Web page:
Documents Involved in the Federal Budget Process - Executive Branch Documentation, Legislative (Congressional) Documentation of Disposition of the Request, Audit and Oversight Process Reports

Executive Branch Documentation of the Budget Requests

From the perspective of operating components, there are four main documented outputs of the budget formulation process:   (1)  The request to the next higher echelon in the hierarchy, (2) this level's request to the agency level, (3)  the agency request to OMB, and (4) the request to Congress.  This last one is made public at the time of submission.
 

The operating component requests and the requests to agency level are internal agency documents, with formats and requirements for information specified by each agency's budget staffs.  These specifications generally follow a set of principles aimed at facilitating the decision process as well as to document the requests and their disposition, and to provide an audit trail.
 
The request to OMB consists of the requirements spelled out in OMB Circular A-11, plus supplemental materials required by OMB branches that deal with agencies.  The OMB requirements are aimed at facilitating understanding of the request and to allow OMB to prepare the consolidated documents of the President's budget submission.
 
The President's budget request consists of the formal Budget of the United States, which covers all of the Federal Government, with its associated documents (available for download or in paper copy from GPO or major libraries; also available in CD ROM from GPO).  The documents are:  The Budget, Budget Appendix, Analytical Perspectives, Citizen's Guide, Budget System and Concepts, and Historical Tables.  (These documents can be accessed on the Internet.  Click to go to the links page.)
By law, the budget submission deadline is the first Monday in February, or February 7, 2000, for the FY 2001 request.The legal basis for this budget requirement is at 31 USC Sec. 1105, 01/06/97, Title 31 (Money and Finance), Subtitle II (The Budget Process), Chapter 11 (The Budget And Fiscal, Budget, And Program Information), Sec. 1105. Budget contents and submission to Congress: "... (a) On or after the first Monday in January but not later than the first Monday in February of each year, the President shall submit a budget of the United States Government for the following fiscal year. Each budget shall include a budget message and summary and supporting information. ..."

The agency's supplementation of the President's request (also called the President's request or the Congressional request) explains in detail the basis for the agency request.  This document provides the main interface with Congress on the budget request.  It is the documentation that is reviewed before and during the hearings on the request, and forms the basis for the questioning that occurs before, during, and after the hearings.  (Many of these documents can be accessed on the Internet, agency by agency.  Click to go to the links page.)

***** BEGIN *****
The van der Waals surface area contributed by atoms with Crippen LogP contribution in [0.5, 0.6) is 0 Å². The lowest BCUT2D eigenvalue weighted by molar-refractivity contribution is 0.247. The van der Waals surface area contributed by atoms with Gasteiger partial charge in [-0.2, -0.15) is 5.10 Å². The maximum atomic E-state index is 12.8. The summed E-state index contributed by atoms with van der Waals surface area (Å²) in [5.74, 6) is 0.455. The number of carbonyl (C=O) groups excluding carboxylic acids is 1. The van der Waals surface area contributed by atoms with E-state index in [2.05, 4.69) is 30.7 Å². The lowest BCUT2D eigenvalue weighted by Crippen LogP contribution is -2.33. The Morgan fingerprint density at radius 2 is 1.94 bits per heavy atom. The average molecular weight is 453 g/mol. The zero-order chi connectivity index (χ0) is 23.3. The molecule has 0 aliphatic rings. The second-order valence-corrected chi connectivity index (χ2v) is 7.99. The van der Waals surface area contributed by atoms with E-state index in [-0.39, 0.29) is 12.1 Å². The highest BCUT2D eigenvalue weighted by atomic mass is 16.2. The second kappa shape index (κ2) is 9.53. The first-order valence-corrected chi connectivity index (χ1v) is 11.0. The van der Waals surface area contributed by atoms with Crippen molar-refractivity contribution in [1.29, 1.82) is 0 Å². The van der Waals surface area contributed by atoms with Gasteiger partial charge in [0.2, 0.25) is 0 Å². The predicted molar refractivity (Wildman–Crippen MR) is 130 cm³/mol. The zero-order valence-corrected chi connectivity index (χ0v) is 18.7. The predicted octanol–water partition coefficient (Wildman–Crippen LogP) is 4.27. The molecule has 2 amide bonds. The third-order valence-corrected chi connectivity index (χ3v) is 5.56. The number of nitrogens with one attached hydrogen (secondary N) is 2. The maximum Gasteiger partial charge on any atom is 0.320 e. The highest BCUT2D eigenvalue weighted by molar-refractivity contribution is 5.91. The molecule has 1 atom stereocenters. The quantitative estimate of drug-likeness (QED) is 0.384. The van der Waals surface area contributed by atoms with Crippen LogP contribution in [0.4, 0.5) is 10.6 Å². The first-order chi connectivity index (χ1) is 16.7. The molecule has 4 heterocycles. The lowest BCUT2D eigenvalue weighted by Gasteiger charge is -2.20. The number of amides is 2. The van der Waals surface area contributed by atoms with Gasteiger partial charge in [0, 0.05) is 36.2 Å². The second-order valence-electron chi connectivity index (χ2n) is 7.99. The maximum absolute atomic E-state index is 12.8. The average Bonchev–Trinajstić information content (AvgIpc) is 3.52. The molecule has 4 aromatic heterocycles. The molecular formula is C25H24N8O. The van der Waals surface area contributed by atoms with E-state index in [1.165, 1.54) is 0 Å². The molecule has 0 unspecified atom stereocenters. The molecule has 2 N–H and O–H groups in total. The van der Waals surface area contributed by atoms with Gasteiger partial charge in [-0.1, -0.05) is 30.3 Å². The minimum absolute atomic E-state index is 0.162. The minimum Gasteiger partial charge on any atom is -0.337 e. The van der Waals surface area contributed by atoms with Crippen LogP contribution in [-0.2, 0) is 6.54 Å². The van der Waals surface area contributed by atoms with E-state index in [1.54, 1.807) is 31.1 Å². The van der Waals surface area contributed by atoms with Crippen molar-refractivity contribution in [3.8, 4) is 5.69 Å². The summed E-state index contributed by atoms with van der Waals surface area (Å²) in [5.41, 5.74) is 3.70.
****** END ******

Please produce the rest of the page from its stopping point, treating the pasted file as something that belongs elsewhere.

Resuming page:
This document also provides the detailed information to back up what was meant by a specific request absent other documentation, such as specific statutory language or statements in the various reports associated with Congressional action.
 
This document is prepared to meet the requirements and specifications of the appropriations subcommittee members and staff.  These documents can be obtained from the agencies or the GPO.   (For examples, see LINKS3 for links to agency documents, available in HTML or PDF formats.)


Legislative (Congressional) Documentation of Disposition of the Request

Subcommittees and committees of the House and Senate prepare reports to explain their recommendations, as does the conference committee.  These documents are eventually made public.  They provide detailed information on what is expected to be funded, why, and also provide instructions to the agency on matters of interest to Congress.
 
These reports become available as actions take place, and those with an interest (such as agency representatives tracking the activity or the media) can get copies at the time they become available for Congressional review.

Audit and Oversight Process Reports

There are many.  Other Appropriations Committee reports can be relevant, especially if they deal with matters related to the agency's interests (for example, ports and navigation are of interest to the Coast Guard as well as the Commerce Department).
 
GAO prepares many reports, dealing with fiscal as well as substantive agency operations matters (see GAO home page, where GAO reports can be found, as well as GAO testimony on matters of interest to Congress.

Instructions and Other Guidance Documents

OMB Circulars and materials issued by the National Performance Review are also relevant to agency budget matters.  The CFO Council's Cost Accounting Implementation Guide has extensive discussion of cost accounting matters.  (CFOs are Chief Financial Officers of an agency.)  Other sources are at Budget execution and Other Information.v